05 November 2011

Tilapia, Quinoa and Black Beans, and Salad

No homework done on Thursday night.  I was in denial about the sheer amount of work I had to do.  I used the time to catch up on school-related emails.  I love productive excuses!

Remember that extra quinoa I suggested you make?  I paired it with some leftover black beans from that same day (did you know 2 cups dried beans makes like 4 cups not-dried beans??) and frozen corn to make this wonderful Quinoa and Black Beans recipe (searching by ingredients on allrecipes.com is awesome!).

4 servings Quinoa and Black Beans recipe (net 2 – we ate 2 for dinner)


This whole meal took about 30 minutes start-to-finish once the fish was defrosted.  Please note that I'm starting with pre-cooked quinoa, so this changes how the recipe is put together entirely.

Start by defrosting the fish in the sink.  This takes about an hour, tops.

When you’re ready to begin, preheat oven according to baking directions on bag of tilapia (or 375 for 1.  Spray a oven-safe pan and place fish in.  Sprinkle with seasonings (I do all kinds of things with fish:  lemon pepper, Old Bay, garlic/chinese five spice/lime juice.  Thursday, I put on Tony Chachere's Famous Creole SeasoningGood flavor, but way too salty for my taste).

Anyways, while oven is still preheating, move on to beginning the quinoa.  First, heat the oil.  I used a Dutch oven because I hate getting pans that are too small by the time you add in all the ingredients..  While oil is heating, quick-chop onion (I used a purple onion for color and flavor and the fact that it was the only one I had in the house).  Sauté onions until just translucent.

When oven beeps, throw in tilapia and cook until done (if you’re timing this right, just when the quinoa looks done).

Back to the quinoa.  Add frozen corn to the pan and stir until thawed.  If you’ve used more than the recommended oil, this may spit, so be prepared.  Add garlic (lazy me used pre-minced… and a lot of it) and spices (extra on that too) and sauté until fragrant.

OK, this is where it gets really different from the recipe because I was starting with pre-cooked quinoa.  I dumped the rest of the left over quinoa (on or about 2 cups?) into the Dutch oven, adding just a little bit of water to help steam/fluff up the quinoa.  Then, add black beans and stir until the water gets soaked in.  Fold in chopped cilantro and stir a little bit more until the cilantro is just wilted.

Take tilapia out of oven.  Serve tilapia and quinoa  (sprinkled with lime juice!) with salad.


A quick note on salad:  you can make a large salad at the beginning of the week that lasts all week if you remember two things:
  • Put a paper towel on the top of the bowl of salad (I have a massive Tupperware bowl in my fridge that I use for salad).  This soaks up additional moisture.  Swap out towel as needed.
  • DO NOT add acidic vegetables to the salad.  This includes tomatoes and cucumbers.  The acid in these vegetables will cause the salad to rot faster.  Keep these chopped in separate Tupperware containers in the fridge or just cut up as needed.  We usually have a salad in the fridge that consists of:
    • 2-3 kinds of lettuce (some combo of green leaf, red leaf, romaine, spinach, and baby greens)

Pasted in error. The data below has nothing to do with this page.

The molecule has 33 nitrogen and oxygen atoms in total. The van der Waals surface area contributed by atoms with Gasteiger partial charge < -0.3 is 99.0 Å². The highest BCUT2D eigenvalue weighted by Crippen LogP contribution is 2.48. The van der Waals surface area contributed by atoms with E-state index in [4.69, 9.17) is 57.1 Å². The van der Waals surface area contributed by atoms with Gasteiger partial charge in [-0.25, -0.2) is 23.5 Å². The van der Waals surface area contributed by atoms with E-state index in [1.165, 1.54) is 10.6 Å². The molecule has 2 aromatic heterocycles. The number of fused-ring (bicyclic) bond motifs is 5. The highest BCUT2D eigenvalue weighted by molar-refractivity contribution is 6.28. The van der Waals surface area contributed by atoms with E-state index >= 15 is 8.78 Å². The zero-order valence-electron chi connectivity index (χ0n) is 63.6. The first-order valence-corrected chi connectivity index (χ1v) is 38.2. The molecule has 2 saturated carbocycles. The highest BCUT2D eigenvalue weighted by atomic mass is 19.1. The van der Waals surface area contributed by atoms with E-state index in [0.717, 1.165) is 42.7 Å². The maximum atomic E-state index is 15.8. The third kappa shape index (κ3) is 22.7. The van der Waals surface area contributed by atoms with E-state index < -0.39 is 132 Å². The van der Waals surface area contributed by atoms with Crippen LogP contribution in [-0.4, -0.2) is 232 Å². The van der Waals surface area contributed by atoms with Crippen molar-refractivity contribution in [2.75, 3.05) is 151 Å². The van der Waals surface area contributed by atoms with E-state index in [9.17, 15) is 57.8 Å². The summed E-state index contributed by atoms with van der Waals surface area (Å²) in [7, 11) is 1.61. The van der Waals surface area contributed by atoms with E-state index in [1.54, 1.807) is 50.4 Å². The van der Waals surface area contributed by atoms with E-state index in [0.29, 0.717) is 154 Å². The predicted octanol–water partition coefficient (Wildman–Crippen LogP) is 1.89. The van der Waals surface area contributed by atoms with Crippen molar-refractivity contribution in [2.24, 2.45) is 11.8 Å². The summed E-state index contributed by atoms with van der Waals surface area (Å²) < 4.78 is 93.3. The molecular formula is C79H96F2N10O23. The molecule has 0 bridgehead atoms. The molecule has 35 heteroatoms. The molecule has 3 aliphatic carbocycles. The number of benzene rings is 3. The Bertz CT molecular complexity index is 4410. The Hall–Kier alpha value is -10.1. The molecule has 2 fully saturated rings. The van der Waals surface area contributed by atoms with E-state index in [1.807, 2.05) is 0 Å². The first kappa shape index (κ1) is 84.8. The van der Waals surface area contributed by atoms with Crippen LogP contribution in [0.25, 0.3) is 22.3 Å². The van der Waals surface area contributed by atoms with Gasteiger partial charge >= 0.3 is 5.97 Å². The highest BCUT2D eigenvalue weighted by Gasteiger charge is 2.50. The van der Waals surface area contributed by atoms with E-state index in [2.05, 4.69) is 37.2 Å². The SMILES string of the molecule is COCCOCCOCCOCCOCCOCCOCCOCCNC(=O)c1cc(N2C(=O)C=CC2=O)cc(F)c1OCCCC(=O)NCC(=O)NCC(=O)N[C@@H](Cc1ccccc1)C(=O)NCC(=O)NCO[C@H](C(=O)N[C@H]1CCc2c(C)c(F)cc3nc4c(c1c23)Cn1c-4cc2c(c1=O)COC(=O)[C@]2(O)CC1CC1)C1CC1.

• Julienne carrots (I buy the pre-chopped organic bags from Kroger because I’m lazy)
    • Diced fresh cauliflower
  • This combo will stay fresh for days, assuming we don’t eat it all!
And was the quinoa good?  Absolutely!  I may have just eaten some for breakfast… (Time-saver:  it takes 2 minutes to reheat quinoa and at least 10 to make a halfway decent [aka: not cereal] breakfast.  And I have a lot of reading to do today…)

03 November 2011

Black Bean Burgers, Butternut Squash Pasta, and Marshall McLuhan

On Tuesday, I had a lot of time at home and the hubby had a half-day, so we tried something new:  homemade Sweet Tater Black Bean Burgers (hat tip to Tegulator, who sent me the recipe).  We paired the burgers with an old standby in our house, Baked Pasta with Butternut Squash and Ricotta.  As all this was being prepared, I needed to get a book read, Understanding Media by Marshall McLuhan.


  • 12 burgers (net 10 - we ate 2 for dinner)
  • 8 servings pasta (net 6 - ditto above)


Monday Night:  Soak 16 oz. of black beans in pot of water on counter (recipe calls for canned, but we had dried so we figured why not?).

  • 2:45 - Drain beans, refill pot with water, and place on stove.  Bring beans to boil.
  • 2:45-2:55 - Wait for water to begin boiling, find any means possible to stall from reading, drink a Coke as part of stalling (justify it by citing its mad caffeine content), try to find backpack to find book in attempt to act like I'm reading.
  • 2:56 - Actually start reading McLuhan.
  • 3:55 - Bookmark McLuhan (Page 40 - not too bad!)  Check beans (still not done - up the temp).  Preheat oven to 400 to roast butternut squash (cut squash in half length-wise and place guts-down on a greased cookie sheet, roast for 45 minutes).
  • 4:02 - Decide I'm hungry and heat up snack (The Grit's Split Pea Dal + Rooster Sauce = YUM!).
  • 4:04 - Check the oven.  Realize that while I set the temperature on the oven, I didn't actually turn the oven on.  Spit forth four-letter laced invective.  Turn on oven.  Check beans (still crunchy!), use anger at crunchy beans as an excuse to play on computer while eating snack.
  • 4:11 - Finish snack, check on food.  Get impatient and decide beans are done (they're not...).
  • 4:13 - Drain beans again; get impatient with not-preheated oven; say more bad words.  Stick squash in oven in spite of lack of heat.  Set timer to 50 minutes to allow for extra preheat time.
  • 4:20 – switch to OpenOffice because Word has frozen and lost this twice. Vow to get an updated (aka: not 2004) version of Office ASAP.  Get back to reading...